That deletion would not, certainly, indicate congressional policy in favor of the opposite of the deleted provision.
Unknown Speaker: There was in the Wardair case, as you mentioned, the use of the words, affirmatively acted, but the affirmative action was by nonaction, right, by failure to forbid the State taxes?
Mr. Garvey: Yes, but you had a prohibition.
Actually, you did have an action which was a direct prohibition on the use of a portion of State taxes.
The Chicago convention contained an enactment in which aviation fuel on... State tax on aviation fuel on inbound flights was specifically prohibited.
There was no mention in the text of that enactment, signed by 156 other nations, of anything to do with State tax on outgoing flights.
From that, plus the fact that the Court had the Federal Aviation Act, which extensively had legislated in the area of domestic aviation and would specifically permit this tax, this Court could start with a text from which to discern congressional policy.
In this case, we still have no text.
Congress has not acted here, and this case should be analyzed under the dormant Commerce Clause, and this case presents a textbook example of a State tax that's violative of the dormant Commerce Clause.
Japan Line and Container provide the framework here for analysis, and the result falls on the Japan Line side of the leger.
The dispositive factor is that Barclays is foreign.
There are direct implications on United States foreign policy that were not present in Container, where a domestic enterprise was affected by a domestic tax.
Barclays should prevail under this Court's jurisprudence for at least four reasons.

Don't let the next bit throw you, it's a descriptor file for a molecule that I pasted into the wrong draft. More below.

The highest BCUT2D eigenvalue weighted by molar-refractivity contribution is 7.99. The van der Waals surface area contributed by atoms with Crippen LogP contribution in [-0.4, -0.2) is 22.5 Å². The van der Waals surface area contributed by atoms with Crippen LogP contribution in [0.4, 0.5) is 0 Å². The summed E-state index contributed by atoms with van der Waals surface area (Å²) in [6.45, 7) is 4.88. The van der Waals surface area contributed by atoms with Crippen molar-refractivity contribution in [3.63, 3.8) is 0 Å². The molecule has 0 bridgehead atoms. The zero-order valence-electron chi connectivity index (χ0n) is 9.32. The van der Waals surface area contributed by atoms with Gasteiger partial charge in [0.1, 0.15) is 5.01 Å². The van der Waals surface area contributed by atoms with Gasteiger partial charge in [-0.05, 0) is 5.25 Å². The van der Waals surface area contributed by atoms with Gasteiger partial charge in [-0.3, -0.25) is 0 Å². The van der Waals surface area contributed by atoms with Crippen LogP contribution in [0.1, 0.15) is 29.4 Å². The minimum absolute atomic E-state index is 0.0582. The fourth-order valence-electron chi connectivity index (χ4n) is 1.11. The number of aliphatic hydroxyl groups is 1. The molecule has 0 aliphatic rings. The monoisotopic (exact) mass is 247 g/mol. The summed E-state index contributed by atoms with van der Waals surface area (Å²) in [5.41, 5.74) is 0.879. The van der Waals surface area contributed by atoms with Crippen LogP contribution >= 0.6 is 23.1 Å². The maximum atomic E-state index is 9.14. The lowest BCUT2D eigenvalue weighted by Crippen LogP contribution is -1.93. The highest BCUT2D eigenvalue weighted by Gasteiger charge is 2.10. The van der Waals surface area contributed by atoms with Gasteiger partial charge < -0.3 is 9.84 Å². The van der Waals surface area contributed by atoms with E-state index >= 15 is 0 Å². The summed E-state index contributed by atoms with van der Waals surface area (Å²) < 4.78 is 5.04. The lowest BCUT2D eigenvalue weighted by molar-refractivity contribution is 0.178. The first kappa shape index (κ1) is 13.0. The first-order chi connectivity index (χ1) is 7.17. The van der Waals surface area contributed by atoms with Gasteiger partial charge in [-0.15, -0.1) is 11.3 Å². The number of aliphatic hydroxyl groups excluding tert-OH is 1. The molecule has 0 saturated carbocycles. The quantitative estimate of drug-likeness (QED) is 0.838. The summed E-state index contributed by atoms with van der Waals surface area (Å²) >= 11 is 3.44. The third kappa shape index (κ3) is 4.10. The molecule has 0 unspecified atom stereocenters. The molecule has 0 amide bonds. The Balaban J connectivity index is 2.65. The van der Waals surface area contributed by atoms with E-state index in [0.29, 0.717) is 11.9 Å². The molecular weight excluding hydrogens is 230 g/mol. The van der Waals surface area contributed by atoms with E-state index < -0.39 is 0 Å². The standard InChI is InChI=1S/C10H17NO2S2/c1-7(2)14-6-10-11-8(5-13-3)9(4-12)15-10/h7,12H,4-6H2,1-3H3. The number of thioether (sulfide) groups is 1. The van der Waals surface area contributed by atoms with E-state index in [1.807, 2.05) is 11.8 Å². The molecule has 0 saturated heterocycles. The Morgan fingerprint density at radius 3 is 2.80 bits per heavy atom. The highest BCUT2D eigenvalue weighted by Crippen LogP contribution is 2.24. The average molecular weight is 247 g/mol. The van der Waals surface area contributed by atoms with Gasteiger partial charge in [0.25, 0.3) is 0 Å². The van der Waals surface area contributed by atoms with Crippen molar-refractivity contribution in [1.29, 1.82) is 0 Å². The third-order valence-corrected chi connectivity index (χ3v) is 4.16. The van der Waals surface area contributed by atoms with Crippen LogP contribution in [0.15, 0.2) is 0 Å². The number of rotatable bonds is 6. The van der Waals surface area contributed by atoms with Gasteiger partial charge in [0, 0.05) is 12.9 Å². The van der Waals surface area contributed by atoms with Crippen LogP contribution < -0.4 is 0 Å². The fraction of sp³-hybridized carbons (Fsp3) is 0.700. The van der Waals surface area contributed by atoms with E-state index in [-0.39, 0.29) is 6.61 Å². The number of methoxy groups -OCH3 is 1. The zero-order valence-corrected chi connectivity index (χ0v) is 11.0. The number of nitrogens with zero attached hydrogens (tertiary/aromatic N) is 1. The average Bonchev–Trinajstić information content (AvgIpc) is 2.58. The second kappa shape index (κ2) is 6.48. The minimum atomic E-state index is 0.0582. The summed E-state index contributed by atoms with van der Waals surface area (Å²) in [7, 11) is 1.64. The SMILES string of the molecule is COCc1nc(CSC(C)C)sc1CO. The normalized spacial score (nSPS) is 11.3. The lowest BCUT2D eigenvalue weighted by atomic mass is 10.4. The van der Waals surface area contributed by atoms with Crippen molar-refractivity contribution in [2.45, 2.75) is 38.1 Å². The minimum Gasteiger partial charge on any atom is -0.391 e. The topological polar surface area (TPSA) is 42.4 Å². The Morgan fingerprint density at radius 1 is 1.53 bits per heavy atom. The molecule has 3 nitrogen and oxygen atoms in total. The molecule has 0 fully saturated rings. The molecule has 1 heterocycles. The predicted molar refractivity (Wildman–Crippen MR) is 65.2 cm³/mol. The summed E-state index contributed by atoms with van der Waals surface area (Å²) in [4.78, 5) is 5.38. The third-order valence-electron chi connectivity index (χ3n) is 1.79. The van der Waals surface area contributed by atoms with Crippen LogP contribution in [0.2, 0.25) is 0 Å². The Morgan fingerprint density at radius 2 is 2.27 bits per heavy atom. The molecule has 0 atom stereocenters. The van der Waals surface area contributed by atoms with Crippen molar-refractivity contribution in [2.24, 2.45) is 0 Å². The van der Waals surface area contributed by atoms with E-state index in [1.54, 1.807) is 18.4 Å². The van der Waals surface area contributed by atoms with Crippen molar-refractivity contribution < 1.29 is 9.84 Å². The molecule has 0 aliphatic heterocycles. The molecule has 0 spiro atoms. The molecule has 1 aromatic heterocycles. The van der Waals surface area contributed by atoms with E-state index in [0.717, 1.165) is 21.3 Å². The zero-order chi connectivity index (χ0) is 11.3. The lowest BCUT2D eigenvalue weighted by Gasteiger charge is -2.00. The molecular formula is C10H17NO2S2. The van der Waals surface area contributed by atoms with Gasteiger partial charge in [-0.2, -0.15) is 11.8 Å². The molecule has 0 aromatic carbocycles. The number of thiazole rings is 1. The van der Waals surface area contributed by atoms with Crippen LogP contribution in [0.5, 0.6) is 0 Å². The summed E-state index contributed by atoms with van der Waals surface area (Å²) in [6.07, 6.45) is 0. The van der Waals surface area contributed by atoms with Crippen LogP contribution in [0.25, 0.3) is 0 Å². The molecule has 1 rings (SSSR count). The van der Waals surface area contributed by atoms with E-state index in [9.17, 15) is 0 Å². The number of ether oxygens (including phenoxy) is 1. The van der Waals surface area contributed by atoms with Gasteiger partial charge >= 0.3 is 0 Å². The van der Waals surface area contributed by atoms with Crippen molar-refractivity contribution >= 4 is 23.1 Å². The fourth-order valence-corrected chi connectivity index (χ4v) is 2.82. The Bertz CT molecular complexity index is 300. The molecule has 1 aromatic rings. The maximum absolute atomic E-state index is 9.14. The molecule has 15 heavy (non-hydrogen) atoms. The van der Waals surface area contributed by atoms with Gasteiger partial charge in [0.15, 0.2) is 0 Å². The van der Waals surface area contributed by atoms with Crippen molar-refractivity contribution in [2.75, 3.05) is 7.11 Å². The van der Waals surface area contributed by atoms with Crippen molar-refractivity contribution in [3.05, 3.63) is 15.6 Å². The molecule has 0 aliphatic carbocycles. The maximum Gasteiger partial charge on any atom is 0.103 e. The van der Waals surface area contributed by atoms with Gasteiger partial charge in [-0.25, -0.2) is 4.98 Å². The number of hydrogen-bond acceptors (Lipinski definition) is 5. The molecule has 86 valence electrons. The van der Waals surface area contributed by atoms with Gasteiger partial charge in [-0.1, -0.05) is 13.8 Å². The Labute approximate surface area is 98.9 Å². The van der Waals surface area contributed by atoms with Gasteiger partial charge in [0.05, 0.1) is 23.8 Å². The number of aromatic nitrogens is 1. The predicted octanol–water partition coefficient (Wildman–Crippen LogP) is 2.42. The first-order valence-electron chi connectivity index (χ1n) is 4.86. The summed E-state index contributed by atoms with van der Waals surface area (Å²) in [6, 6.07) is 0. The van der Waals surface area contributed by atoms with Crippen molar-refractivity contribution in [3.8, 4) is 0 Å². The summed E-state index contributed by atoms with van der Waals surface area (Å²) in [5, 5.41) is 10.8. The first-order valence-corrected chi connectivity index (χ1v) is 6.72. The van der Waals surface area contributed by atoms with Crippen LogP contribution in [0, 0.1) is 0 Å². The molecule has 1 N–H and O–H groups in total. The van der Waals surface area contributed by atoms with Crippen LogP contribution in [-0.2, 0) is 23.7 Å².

First, the clearest evidence of implication on United States foreign policy, lacking in Container, is present here.
Foreign nations are offended by the use of the California method.
Their offense has led to retaliatory acts, and foreign nations have a long-recognized and proper interest in the well-being of their nationals and protection of their rights.
The United States has acknowledged the validity of foreign reactions.
The second reason, even if the objective evidence of foreign policy implications were not present, application of the Container objective factors demonstrates that in the circumstances present here, foreign offense is inevitable.
First of all, foreign multinationals are exposed to a greater risk of double tax because, typically, more of their operations are in jurisdictions which have the primary right to tax that income that California includes in its tax base, and second, a foreign Government's own interests are affected.
Under the international practice, the home nation has the obligation to relieve double tax, and if a foreign nation has to relieve excess tax from the California system, the nation then has the Hobson's choice of relieving the tax and affecting its own revenues, or making its businesses less competitive by not relieving the tax.
There is no framework--
Unknown Speaker: Was that argument available to the taxpayer in Container Corporation?
Mr. Garvey: --No, that argument was not available, Your Honor... Mr. Chief Justice.
I'm sorry, I couldn't tell where the question came from.
Unknown Speaker: It's from over here.
Mr. Garvey: I'm sorry, Justice Kennedy.
No, that argument was not available--
Unknown Speaker: Well, but were there not foreign affiliates in Container Corp.?
Mr. Garvey: --That is correct.
Unknown Speaker: And would not a foreign nation under your hypothesis have felt some duty to lesson the impact of the California tax on those foreign affiliates that were within its jurisdiction?
Mr. Garvey: No, because the obligation to relieve the tax flows back to the home country.